Junior Kianna Carroll spikes the ball while junior Taylor Carroll watches on Nov. 4, 2014. Carroll now works for the men’s soccer team about 15 hours per week in the sports office in order to maintain her scholarship. (Rory Siegel/B&W Staff)

Lehigh athletes can’t lose scholarships based on sports-related injuries


As a Division I school, Lehigh typically recruits prospective student athletes with scholarships in mind. However, unlike many other Division I athletic programs, the awarding of athletic aid — and the ways in which student athletes can retain that aid after leaving their sport — is different.

Chris Wakely, the associate director of athletics, said the department as a whole rejects the term “scholarship” when referring to monetary awards for student athletes.

“The mission of the department is to develop the individual holistically,” Wakely said. “We refer to the awards as scholar-athlete aid because as much of the award is academic and character as it is athletic.”

Coaching staffs for different teams travel across the country to find exceptional athletes who will contribute to the Lehigh community at large.

Eric Lambinus, the Lehigh women’s soccer head coach, said the elements they consider during the recruitment process are what the prospective student athlete is going to bring to the team, to Lehigh and to the athletics department.

Once coaches have found prospective student athletes at the end of the recruiting season, they make recommendations to the athletic department regarding an award amount. These suggestions are based on the value the coach believes the player would contribute to the program as well as to Lehigh.

The Scholar-Athlete Aid Committee, led by Dean of Athletics Joe Sterrett, makes the final decision regarding the amount of scholar-athlete aid an admitted athlete will receive. The committee is comprised of representatives from the athletic department as well as the Office of Admissions.

The amount of scholar-athlete aid ranges from partial to full awards depending on the athletic team and standards set out by the NCAA and the Patriot League.

“Women’s soccer can have 14 (players receive) scholar-athlete aid,” Lambinus said. “Men’s soccer can have 9.9.”

The difference between the numbers of awards given to teams may differ, but there is a wide range of players across teams receiving different forms of aid from the university.

“Our teams are pretty close to maybe what a regular class would be,” Lambinus said. “We have a certain percentage, maybe between 50-75 percent, that would have an athletic aid.”

The scholar-athlete aid amount is considered a four-year commitment to the students and families by the athletic department. The award is renewed each year and student athletes have to maintain certain standards in order to continue to receive the award.

“When we make an offer of athletic scholarship, (student athletes) can’t lose it based on injury,” Lambinus said.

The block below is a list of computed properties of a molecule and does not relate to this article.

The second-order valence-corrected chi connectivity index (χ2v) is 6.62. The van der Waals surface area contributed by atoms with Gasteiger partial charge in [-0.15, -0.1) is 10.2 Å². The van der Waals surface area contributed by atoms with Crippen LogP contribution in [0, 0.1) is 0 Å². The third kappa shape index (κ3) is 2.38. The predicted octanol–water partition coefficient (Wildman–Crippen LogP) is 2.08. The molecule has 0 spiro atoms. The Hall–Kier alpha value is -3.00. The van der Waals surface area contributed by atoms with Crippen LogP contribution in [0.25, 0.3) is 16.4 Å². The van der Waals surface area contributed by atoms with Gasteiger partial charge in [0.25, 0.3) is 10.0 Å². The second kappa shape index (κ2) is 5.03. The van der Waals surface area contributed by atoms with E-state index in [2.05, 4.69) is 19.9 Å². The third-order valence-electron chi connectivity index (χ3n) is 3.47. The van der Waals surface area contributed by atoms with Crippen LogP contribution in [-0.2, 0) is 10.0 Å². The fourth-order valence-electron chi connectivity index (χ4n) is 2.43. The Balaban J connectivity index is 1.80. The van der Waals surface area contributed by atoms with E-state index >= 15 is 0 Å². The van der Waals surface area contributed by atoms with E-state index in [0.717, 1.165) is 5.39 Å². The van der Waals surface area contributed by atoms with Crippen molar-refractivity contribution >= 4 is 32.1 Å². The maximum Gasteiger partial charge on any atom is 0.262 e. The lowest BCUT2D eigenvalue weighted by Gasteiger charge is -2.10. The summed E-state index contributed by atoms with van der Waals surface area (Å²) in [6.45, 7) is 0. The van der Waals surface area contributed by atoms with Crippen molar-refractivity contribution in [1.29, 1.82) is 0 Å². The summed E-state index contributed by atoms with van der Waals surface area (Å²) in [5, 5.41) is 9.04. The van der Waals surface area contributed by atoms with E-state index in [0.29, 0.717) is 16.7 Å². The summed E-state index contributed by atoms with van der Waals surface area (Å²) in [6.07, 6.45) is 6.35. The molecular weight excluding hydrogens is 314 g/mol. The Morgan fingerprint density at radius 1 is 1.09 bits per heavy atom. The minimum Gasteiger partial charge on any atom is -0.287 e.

The only way student athletes can lose their award is if they become injured outside the realm of sports. Since the injury did not occur in a sports setting, the coaching staff and the athletics department have the right to pull the award.

If a player does suffer a sports-related injury, his or her athletic award cannot be retracted due to injury. Instead, players have to find another role in their respective programs in order to contribute to the success of the team.

“We want to try to make it work for everybody,” said Sue Troyan, the head coach for the Lehigh women’s basketball team.

Whether it’s serving as a team manager, taking stats at a game or running parts of practice, injured players still play a contributing role to their sports teams.

Lambinus said quitting the team is always different because it’s the player’s choice. He said by not participating in the program, the player gives up his or her right to receive the award.

Student athletes may decide to leave programs for a number of reasons. Whether physical or academic, students have to make the choice of whether the responsibilities of being on a Division I team work with their academic and professional careers.

“I think the hard part is that when there are financial incentives tied to (leaving the team), it influences their decision,” Lambinus said.

There have been special cases where athletes no longer participate in a sport, yet are able to maintain some of their scholar-athlete aid. Troyan said her team’s manager is a former volleyball player, which serves as something similar to a work study for her scholarship.

Like the women’s basketball team manager, junior Kianna Carroll was a member of the volleyball team and now works for the men’s soccer team. Carroll works approximately 15 hours per week in the sports office in order to maintain her award.

During the season, she goes to the games and helps out keeping statistics. Out of season, Carroll is responsible for managing and maintaining recruitment databases and the social media platforms for the team.

“I’m grateful for the opportunity, and I learned a lot being a division one athlete for the two years that I did it,” Carroll said.

The number of players receiving scholar-athlete aid that end up leaving the athletic department is relatively small across all programs.

“I’ve been here a long time,” Troyan said. “My husband is the softball coach, and he’s never had a player leave his program either, and I think part of that is stability of programs and stability of coaching staffs.”

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